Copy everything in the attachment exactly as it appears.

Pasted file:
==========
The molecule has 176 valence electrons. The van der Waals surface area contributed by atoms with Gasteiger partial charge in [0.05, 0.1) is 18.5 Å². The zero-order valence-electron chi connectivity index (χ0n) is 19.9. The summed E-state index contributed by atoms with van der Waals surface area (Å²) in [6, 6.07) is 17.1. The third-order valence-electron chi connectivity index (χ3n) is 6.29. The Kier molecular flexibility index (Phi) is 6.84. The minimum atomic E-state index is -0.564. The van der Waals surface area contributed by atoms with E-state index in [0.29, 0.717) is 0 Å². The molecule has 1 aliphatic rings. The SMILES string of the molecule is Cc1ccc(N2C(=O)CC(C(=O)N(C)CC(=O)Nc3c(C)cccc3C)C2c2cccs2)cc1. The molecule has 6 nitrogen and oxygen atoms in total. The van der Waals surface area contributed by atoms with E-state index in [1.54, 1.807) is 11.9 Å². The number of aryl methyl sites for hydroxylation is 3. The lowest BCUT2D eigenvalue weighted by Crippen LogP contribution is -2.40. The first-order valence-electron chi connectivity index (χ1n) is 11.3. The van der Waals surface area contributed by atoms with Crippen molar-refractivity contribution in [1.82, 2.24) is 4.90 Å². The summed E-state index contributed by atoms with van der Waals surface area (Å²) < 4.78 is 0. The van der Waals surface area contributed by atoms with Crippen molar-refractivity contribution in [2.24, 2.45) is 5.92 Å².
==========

The molecule has 176 valence electrons. The van der Waals surface area contributed by atoms with Gasteiger partial charge in [0.05, 0.1) is 18.5 Å². The zero-order valence-electron chi connectivity index (χ0n) is 19.9. The summed E-state index contributed by atoms with van der Waals surface area (Å²) in [6, 6.07) is 17.1. The third-order valence-electron chi connectivity index (χ3n) is 6.29. The Kier molecular flexibility index (Phi) is 6.84. The minimum atomic E-state index is -0.564. The van der Waals surface area contributed by atoms with E-state index in [0.29, 0.717) is 0 Å². The molecule has 1 aliphatic rings. The SMILES string of the molecule is Cc1ccc(N2C(=O)CC(C(=O)N(C)CC(=O)Nc3c(C)cccc3C)C2c2cccs2)cc1. The molecule has 6 nitrogen and oxygen atoms in total. The van der Waals surface area contributed by atoms with E-state index in [1.54, 1.807) is 11.9 Å². The number of aryl methyl sites for hydroxylation is 3. The lowest BCUT2D eigenvalue weighted by Crippen LogP contribution is -2.40. The first-order valence-electron chi connectivity index (χ1n) is 11.3. The van der Waals surface area contributed by atoms with Crippen molar-refractivity contribution in [1.82, 2.24) is 4.90 Å². The summed E-state index contributed by atoms with van der Waals surface area (Å²) < 4.78 is 0. The van der Waals surface area contributed by atoms with Crippen molar-refractivity contribution in [2.24, 2.45) is 5.92 Å².